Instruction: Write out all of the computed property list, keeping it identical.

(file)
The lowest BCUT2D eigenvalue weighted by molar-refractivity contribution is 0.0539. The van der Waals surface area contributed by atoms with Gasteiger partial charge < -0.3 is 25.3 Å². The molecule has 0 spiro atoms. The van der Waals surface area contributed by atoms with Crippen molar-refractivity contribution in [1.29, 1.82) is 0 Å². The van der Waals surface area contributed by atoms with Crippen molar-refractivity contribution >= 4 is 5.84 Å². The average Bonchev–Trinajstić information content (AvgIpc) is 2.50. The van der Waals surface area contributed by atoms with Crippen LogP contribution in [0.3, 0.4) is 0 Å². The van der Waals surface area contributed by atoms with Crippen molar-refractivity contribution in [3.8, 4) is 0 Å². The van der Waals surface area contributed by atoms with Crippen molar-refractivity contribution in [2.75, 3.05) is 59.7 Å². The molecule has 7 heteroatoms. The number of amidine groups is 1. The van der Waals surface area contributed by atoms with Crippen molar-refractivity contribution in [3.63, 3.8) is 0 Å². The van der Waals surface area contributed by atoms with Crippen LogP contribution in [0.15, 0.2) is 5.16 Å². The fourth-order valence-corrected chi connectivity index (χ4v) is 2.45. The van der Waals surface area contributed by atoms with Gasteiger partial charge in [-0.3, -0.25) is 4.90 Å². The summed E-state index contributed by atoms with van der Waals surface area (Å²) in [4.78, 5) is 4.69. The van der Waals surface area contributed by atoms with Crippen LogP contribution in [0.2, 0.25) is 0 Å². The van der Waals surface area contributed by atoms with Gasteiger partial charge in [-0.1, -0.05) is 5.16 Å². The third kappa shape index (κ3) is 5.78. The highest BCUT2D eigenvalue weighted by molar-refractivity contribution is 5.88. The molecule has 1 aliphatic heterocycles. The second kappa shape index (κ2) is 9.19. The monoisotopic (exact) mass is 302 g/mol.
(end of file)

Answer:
The lowest BCUT2D eigenvalue weighted by molar-refractivity contribution is 0.0539. The van der Waals surface area contributed by atoms with Gasteiger partial charge < -0.3 is 25.3 Å². The molecule has 0 spiro atoms. The van der Waals surface area contributed by atoms with Crippen molar-refractivity contribution in [1.29, 1.82) is 0 Å². The van der Waals surface area contributed by atoms with Crippen molar-refractivity contribution >= 4 is 5.84 Å². The average Bonchev–Trinajstić information content (AvgIpc) is 2.50. The van der Waals surface area contributed by atoms with Crippen LogP contribution in [0.3, 0.4) is 0 Å². The van der Waals surface area contributed by atoms with Crippen molar-refractivity contribution in [3.8, 4) is 0 Å². The van der Waals surface area contributed by atoms with Crippen molar-refractivity contribution in [2.75, 3.05) is 59.7 Å². The molecule has 7 heteroatoms. The number of amidine groups is 1. The van der Waals surface area contributed by atoms with Crippen molar-refractivity contribution in [3.63, 3.8) is 0 Å². The van der Waals surface area contributed by atoms with Crippen LogP contribution in [0.15, 0.2) is 5.16 Å². The fourth-order valence-corrected chi connectivity index (χ4v) is 2.45. The van der Waals surface area contributed by atoms with Gasteiger partial charge in [-0.3, -0.25) is 4.90 Å². The summed E-state index contributed by atoms with van der Waals surface area (Å²) in [4.78, 5) is 4.69. The van der Waals surface area contributed by atoms with Crippen LogP contribution in [0.2, 0.25) is 0 Å². The van der Waals surface area contributed by atoms with Gasteiger partial charge in [-0.1, -0.05) is 5.16 Å². The third kappa shape index (κ3) is 5.78. The highest BCUT2D eigenvalue weighted by molar-refractivity contribution is 5.88. The molecule has 1 aliphatic heterocycles. The second kappa shape index (κ2) is 9.19. The monoisotopic (exact) mass is 302 g/mol.